Intraoral Vertical Ramus Osteotomy Procedure and Technique

Key points

  • Intraoral vertical ramus osteotomy is a useful osteotomy for mandibular setback and rotational movements of the mandible.

  • The correct placement of the osteotomy is critical to the preservation of proximal segment muscle attachments.

  • Preservation of adequate proximal segment medial pterygoid attachment is necessary to prevent condylar sag.

  • Intraoral vertical ramus osteotomy has a low incidence of neurosensory dysfunction.

  • Intraoral vertical ramus osteotomy avoids unfavorable condylar loading and may simultaneously address skeletal malocclusion and temporomandibular joint symptoms.

Introduction

Intraoral vertical ramus osteotomy (IVRO) is a useful technique in the management of horizontal mandibular excess, mandibular asymmetry, and correction of minor mandibular deficiency. Originally performed through an extraoral approach, with the introduction of the power oscillating saw, the procedure has been performed transorally for more than 30 years. The goal of the procedure is to perform a full-thickness vertical osteotomy through the mandibular ramus posterior to the mandibular foramen with the creation of a proximal segment consisting of the condyle and posterior ramus and a distal segment containing the anterior ramus, coronoid process, inferior alveolar nerve, and tooth-bearing mandible. It is a technically straightforward procedure that can be performed efficiently and with low morbidity. This article reviews the technical considerations, technical modifications, and potential pitfalls in performing IVRO.

Introduction

Intraoral vertical ramus osteotomy (IVRO) is a useful technique in the management of horizontal mandibular excess, mandibular asymmetry, and correction of minor mandibular deficiency. Originally performed through an extraoral approach, with the introduction of the power oscillating saw, the procedure has been performed transorally for more than 30 years. The goal of the procedure is to perform a full-thickness vertical osteotomy through the mandibular ramus posterior to the mandibular foramen with the creation of a proximal segment consisting of the condyle and posterior ramus and a distal segment containing the anterior ramus, coronoid process, inferior alveolar nerve, and tooth-bearing mandible. It is a technically straightforward procedure that can be performed efficiently and with low morbidity. This article reviews the technical considerations, technical modifications, and potential pitfalls in performing IVRO.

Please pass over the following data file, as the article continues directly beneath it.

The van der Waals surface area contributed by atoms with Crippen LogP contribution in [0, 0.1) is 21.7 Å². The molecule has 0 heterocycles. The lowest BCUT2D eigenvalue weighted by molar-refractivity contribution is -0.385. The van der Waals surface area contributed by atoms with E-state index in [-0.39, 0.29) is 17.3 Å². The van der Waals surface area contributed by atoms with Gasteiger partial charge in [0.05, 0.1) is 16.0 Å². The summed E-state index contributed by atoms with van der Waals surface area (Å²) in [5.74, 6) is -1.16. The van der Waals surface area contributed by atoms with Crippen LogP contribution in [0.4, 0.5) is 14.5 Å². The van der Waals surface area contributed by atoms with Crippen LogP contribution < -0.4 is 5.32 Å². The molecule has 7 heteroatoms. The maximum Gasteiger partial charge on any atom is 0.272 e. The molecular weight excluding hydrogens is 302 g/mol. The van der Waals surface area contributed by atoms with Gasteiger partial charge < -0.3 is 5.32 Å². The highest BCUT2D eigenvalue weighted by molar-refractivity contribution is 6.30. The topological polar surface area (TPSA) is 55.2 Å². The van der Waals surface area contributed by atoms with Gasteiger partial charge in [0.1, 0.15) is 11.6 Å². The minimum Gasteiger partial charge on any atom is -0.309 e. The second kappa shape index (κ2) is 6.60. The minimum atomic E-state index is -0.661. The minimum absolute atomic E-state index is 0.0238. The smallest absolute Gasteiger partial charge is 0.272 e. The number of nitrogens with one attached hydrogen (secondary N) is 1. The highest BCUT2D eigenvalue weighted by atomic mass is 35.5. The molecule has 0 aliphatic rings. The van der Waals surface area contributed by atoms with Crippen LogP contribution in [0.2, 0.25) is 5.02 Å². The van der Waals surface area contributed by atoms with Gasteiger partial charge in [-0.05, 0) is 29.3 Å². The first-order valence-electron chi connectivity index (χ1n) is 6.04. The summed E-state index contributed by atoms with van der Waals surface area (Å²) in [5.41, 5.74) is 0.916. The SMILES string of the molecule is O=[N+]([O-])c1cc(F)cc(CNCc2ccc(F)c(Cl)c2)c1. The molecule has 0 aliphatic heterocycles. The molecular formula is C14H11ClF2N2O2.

Surgical technique

Preoperative planning

Horizontal mandibular excess can be addressed using IVRO with posterior positioning of the distal segment. Mandibular asymmetry, where there is an anticipated need for rotation around one ramus, can be efficiently managed with IVRO. Unilateral IVRO can be combined with contralateral sagittal split osteotomy (SSO) when correction of mandibular asymmetry dictates setback on one side and advancement on the other side. Minor mandibular advancement (1–2 mm) is permissible with IVRO with preservation of the medial pterygoid muscle attachment. Small mandibular advancements are possible because preservation of the proximal segment medial pterygoid attachment will favor forward rotation of the proximal segment and assure contact with the advanced distal segment while preserving condylar seating.